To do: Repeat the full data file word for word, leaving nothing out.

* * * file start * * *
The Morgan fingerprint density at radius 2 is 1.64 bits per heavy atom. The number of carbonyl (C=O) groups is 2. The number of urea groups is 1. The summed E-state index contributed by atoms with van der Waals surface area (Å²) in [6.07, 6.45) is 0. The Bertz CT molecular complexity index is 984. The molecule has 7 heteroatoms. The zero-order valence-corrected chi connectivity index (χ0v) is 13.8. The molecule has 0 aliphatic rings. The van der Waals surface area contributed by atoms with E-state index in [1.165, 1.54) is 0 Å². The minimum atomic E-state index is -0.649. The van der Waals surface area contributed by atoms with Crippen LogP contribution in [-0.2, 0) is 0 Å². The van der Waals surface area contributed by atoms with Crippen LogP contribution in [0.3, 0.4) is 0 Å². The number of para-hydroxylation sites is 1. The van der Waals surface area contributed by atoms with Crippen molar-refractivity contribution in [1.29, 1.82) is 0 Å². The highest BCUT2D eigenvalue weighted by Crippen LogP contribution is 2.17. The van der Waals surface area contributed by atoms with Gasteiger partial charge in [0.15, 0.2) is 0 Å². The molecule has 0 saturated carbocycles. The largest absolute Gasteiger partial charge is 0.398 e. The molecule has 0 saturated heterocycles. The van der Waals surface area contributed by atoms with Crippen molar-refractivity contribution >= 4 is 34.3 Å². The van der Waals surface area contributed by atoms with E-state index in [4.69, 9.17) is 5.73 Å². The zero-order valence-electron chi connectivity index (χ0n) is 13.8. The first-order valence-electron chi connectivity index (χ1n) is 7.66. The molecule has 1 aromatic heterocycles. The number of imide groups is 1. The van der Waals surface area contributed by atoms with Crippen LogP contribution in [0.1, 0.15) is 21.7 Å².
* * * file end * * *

The Morgan fingerprint density at radius 2 is 1.64 bits per heavy atom. The number of carbonyl (C=O) groups is 2. The number of urea groups is 1. The summed E-state index contributed by atoms with van der Waals surface area (Å²) in [6.07, 6.45) is 0. The Bertz CT molecular complexity index is 984. The molecule has 7 heteroatoms. The zero-order valence-corrected chi connectivity index (χ0v) is 13.8. The molecule has 0 aliphatic rings. The van der Waals surface area contributed by atoms with E-state index in [1.165, 1.54) is 0 Å². The minimum atomic E-state index is -0.649. The van der Waals surface area contributed by atoms with Crippen LogP contribution in [-0.2, 0) is 0 Å². The van der Waals surface area contributed by atoms with Crippen LogP contribution in [0.3, 0.4) is 0 Å². The number of para-hydroxylation sites is 1. The van der Waals surface area contributed by atoms with Crippen molar-refractivity contribution in [1.29, 1.82) is 0 Å². The highest BCUT2D eigenvalue weighted by Crippen LogP contribution is 2.17. The van der Waals surface area contributed by atoms with Gasteiger partial charge in [0.15, 0.2) is 0 Å². The molecule has 0 saturated carbocycles. The largest absolute Gasteiger partial charge is 0.398 e. The molecule has 0 saturated heterocycles. The van der Waals surface area contributed by atoms with Crippen molar-refractivity contribution >= 4 is 34.3 Å². The van der Waals surface area contributed by atoms with E-state index in [4.69, 9.17) is 5.73 Å². The zero-order valence-electron chi connectivity index (χ0n) is 13.8. The first-order valence-electron chi connectivity index (χ1n) is 7.66. The molecule has 1 aromatic heterocycles. The number of imide groups is 1. The van der Waals surface area contributed by atoms with Crippen LogP contribution in [0.1, 0.15) is 21.7 Å².